Well, tonight’s photo represents something of a failure. The assignment was, as the title suggests, “Full Moon.” Indeed, October 12, 2011 is supposed to be a full moon — not only that, but the smallest full moon of the year! Tonight (or yesterday, depending on who you ask), the moon is as far from the earth as it will be for the next lunar year. In fact, in May of 2012, the moon will appear fully 12% bigger than it looks right now. Isn’t that something! There are some real photographic possibilities there!
Unless, of course, you’re experiencing complete and total cloud cover. Tonight, I downloaded Stellarium on my home computer to calculate exactly where the moon would be when I got home from work, and spent nearly two hours vainly trying to find it and hoped for the cloud cover to break, even momentarily.
Alas, that didn’t happen. It didn’t even come close. I did see this monstrosity at the right, but that’s about it. (Click it for bigger.) I noticed it initially because of the shadow it was casting on the other side of the street — it looked exactly like a Ferris Wheel. I was so intrigued that I had to take a photo of this thing, even a mediocre one.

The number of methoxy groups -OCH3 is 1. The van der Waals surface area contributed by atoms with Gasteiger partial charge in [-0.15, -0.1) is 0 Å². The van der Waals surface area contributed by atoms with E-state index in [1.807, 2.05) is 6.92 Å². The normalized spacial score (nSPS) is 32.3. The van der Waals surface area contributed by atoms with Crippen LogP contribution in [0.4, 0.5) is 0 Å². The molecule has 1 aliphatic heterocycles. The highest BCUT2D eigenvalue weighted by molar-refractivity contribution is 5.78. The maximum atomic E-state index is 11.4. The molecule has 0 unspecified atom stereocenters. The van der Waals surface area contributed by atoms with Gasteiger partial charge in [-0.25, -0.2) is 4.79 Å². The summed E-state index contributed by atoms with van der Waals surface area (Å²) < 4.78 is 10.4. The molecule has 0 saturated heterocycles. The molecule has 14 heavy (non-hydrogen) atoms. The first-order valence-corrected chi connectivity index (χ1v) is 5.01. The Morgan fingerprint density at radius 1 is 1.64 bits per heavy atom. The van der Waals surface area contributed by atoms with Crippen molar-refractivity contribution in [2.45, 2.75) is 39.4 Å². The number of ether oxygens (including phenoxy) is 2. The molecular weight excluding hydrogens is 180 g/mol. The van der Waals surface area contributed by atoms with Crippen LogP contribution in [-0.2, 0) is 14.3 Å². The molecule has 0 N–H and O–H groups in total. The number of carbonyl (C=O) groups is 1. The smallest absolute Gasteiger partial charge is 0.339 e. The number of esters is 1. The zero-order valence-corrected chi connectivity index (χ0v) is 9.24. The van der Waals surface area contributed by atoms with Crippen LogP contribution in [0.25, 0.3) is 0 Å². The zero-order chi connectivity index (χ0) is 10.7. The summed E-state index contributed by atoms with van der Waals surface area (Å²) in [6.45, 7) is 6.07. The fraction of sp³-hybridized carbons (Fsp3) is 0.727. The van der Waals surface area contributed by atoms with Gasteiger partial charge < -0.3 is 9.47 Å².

At the same time, I was kicking myself for not even bringing my tripod — I could have at least shot some neat photos of the East River at night, a stop and a half underexposed. But not without my tripod.1
As I was walking home, feeling defeated, I thought to myself, “A full moon. Jeez. At this point, I would even take a photo of a teenager with a round and cratered face.” Somehow — and don’t ask exactly how — that reminded me of the 1902 film A Trip to the Moon, and seeing this as my entirely last possibility for the evening, I came home and shot the image at the top of this post. And I’m happy to say I was still able to put my own photographic spin on the image, which some of you may see immediately.
I can still say that I am still shooting at least one photo every day!
1 I am proud to say that the tripod I have used for my entire photography career used to belong to my grandfather, Robert W Appleton, who had an amazing photographic ability to capture people naturally in their element.